Areas of Work

The SSRU works on many different levels to contribute to the shaping of a conscious, non-exploitative and ecological society. Our contribution has as much to do with the methods and approaches we generate as it does with our thinking, ideas and reflective exchanges.

The sharing of these methods, approaches and ideas, as well as the reflective exchanges take place in many different forms and contexts: through participatory public projects and actions, research projects and university programmes, workshops, symposia, dialogue processes, publications and through this web-platform.

We work with groups, organisations, individuals and networks committed to shaping a viable future for both humans and the other-than-human world.

We frame our work in the following ways:


The SSRU undertakes projects, develops processes and gets involved in different kinds of actions for different reasons. Although all the projects and processes related to the SSRU are informed by social sculpture and related ideas and principles, each project is as much an enquiry into ways of working with, exploring and developing these ideas and practices as it is an attempt to contribute to the shaping of a viable world. This is an emergent and evolving field as are the ways forward to a viable future. And so the projects are as much a means of sharing as they are of ‘researching’ and discovering what supports the evolution of ecological citizenship and viable ways of being in the world. Please see the section on Projects and Processes


Although social sculpture draws and reflects on a body of knowledge that includes Beuys’ social sculpture proposals and their roots in Goethe’s phenomenology, Schiller’s ‘aesthetic education of the human being’ and Steiner’s ‘threefold social organism’ and a new ‘social art’, it also makes links to other disciplines and movements – from ‘permaculture’ to ‘occupy’; from explorations in ecological citizenship and activism to direct democracy, necessary utopias and the rethinking of profit, progress and wages for labour. Relating the social sculpture proposals and their sources to the work being done now in and beyond the field of social sculpture, generates new thinking and reflection in the form of lectures and writings, interviews, connective dialogues, processes and practices, seminars, symposia and other exchanges. Please see sections on Publications, Projects and Processes, and Events.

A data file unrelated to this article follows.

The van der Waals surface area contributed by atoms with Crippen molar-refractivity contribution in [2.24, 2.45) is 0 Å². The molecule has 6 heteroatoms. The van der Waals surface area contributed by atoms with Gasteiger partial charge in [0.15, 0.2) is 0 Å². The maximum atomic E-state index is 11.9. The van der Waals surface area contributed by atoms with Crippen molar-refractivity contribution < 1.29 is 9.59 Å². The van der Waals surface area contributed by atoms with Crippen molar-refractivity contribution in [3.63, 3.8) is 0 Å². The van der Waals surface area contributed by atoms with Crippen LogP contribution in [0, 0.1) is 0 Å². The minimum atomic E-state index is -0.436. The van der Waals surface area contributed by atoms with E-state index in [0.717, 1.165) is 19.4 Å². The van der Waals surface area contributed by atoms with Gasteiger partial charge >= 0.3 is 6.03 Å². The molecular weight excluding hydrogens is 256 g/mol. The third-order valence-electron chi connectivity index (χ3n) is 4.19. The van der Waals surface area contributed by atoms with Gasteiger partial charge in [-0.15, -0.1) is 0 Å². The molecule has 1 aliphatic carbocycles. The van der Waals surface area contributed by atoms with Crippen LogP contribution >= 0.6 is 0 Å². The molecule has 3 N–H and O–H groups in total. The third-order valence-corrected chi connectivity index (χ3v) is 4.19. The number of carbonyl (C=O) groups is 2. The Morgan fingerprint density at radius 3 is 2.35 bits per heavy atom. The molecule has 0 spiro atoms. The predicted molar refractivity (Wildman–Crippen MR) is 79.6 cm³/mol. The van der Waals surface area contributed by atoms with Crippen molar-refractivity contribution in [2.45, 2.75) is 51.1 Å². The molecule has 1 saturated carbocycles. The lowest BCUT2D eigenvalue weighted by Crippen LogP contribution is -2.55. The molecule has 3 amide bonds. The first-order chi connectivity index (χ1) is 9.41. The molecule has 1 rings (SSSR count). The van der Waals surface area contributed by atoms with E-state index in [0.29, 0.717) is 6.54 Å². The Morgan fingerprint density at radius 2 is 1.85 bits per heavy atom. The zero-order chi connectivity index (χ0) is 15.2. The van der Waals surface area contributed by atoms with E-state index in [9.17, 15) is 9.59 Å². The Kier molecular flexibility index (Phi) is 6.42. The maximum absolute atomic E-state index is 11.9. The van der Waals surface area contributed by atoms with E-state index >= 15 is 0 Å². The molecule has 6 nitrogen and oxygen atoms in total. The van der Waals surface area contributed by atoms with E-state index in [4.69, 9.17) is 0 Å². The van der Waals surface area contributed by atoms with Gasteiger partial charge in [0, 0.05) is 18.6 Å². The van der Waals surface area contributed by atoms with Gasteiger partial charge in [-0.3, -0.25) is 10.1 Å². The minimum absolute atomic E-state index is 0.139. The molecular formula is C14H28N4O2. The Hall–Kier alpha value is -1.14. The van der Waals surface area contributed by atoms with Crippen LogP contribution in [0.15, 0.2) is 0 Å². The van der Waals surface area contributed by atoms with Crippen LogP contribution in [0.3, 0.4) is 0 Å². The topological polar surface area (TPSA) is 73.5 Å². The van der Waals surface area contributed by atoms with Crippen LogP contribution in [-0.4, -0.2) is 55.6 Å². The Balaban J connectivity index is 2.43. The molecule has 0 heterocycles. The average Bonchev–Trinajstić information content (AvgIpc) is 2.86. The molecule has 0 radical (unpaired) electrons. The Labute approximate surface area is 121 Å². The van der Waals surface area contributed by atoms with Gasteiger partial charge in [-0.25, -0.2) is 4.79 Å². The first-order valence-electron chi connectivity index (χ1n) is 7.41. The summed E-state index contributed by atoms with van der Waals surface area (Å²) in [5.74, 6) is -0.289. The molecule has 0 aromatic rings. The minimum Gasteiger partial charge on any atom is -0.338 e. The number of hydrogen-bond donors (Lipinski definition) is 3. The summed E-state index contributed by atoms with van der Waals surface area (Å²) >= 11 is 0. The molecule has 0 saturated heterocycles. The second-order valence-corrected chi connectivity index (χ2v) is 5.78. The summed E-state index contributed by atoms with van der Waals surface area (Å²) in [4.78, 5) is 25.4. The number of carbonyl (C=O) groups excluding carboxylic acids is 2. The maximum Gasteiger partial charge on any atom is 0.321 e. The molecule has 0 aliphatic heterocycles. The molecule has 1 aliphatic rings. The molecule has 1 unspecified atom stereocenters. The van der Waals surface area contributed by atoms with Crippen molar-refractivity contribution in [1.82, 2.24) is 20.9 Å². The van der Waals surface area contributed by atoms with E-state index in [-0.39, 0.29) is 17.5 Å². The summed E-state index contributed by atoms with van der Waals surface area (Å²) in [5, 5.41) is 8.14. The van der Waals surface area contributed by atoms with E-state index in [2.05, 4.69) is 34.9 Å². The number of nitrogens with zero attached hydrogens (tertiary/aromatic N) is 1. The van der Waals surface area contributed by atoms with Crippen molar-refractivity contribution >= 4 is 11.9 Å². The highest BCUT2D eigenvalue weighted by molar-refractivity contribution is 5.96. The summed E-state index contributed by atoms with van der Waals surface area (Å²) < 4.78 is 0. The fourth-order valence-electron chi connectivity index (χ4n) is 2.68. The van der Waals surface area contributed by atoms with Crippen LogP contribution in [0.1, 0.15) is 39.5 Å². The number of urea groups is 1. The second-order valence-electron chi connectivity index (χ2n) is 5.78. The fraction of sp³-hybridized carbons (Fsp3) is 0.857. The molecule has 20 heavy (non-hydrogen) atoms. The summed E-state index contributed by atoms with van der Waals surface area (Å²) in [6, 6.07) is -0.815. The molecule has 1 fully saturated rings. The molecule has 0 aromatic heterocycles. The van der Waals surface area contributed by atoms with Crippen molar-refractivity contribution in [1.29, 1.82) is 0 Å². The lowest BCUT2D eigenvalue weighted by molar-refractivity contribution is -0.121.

Social sculpture is as much a field of research as it is one of practice. The taught Masters degree in Social Sculpture offers an approach to practice-based research that helps to integrate theory in practice. Doctoral Research in the field of social sculpture can take several different forms on the spectrum from 100% practice-based research to 100% theory. This depends on your aims and the nature of your work. Both Master and Doctoral study can be undertaken either part-time or full-time. We also welcome expressions of interest for post-doctoral research in social sculpture and related fields. All these research programmes benefit from close links to the SSRU and its practitioners and theorists. Please see the section on Graduate Study and Research.


Social sculpture as a field is nourished by extensive roots, both old and new. But these roots need also to be nourished by insights that come from addressing the challenges of now. We therefore welcome exchanges and collaborations with others working in related projects, disciplines and actions. Recent and current collaborations with members of the permaculture network and a range of civil society groups, or ‘education for change’ projects and foundations exploring connections between imagination and active citizenship – are an integral part of our work. It is through such exchanges and collaborations – whether informal or more formal – that we can continue to enliven, sharpen and extend our work. We have experienced how productive exchanges with organisations, foundations, networks, projects and individuals can really enhance the understandings and the work.


Many people want to be involved in the work of the Social Sculpture Research Unit or the field of social sculpture. There are several different ways for you to support and engage with us that offer creative opportunities for us all. Some of these invite participation in projects like Earth Forum and University of the Trees, or joining the Social Sculpture Initiatives Forum, which is open to all. There is also a great need for support with specific tasks – like updating the website, fundraising for a specific project or supporting a project team in other ways. Apart from volunteering to support specific tasks there are possibilities for non-financed internships and short-term researcher-in-residence roles, as well, of course, to help us find funding or offer financial support yourself. More details can be found here.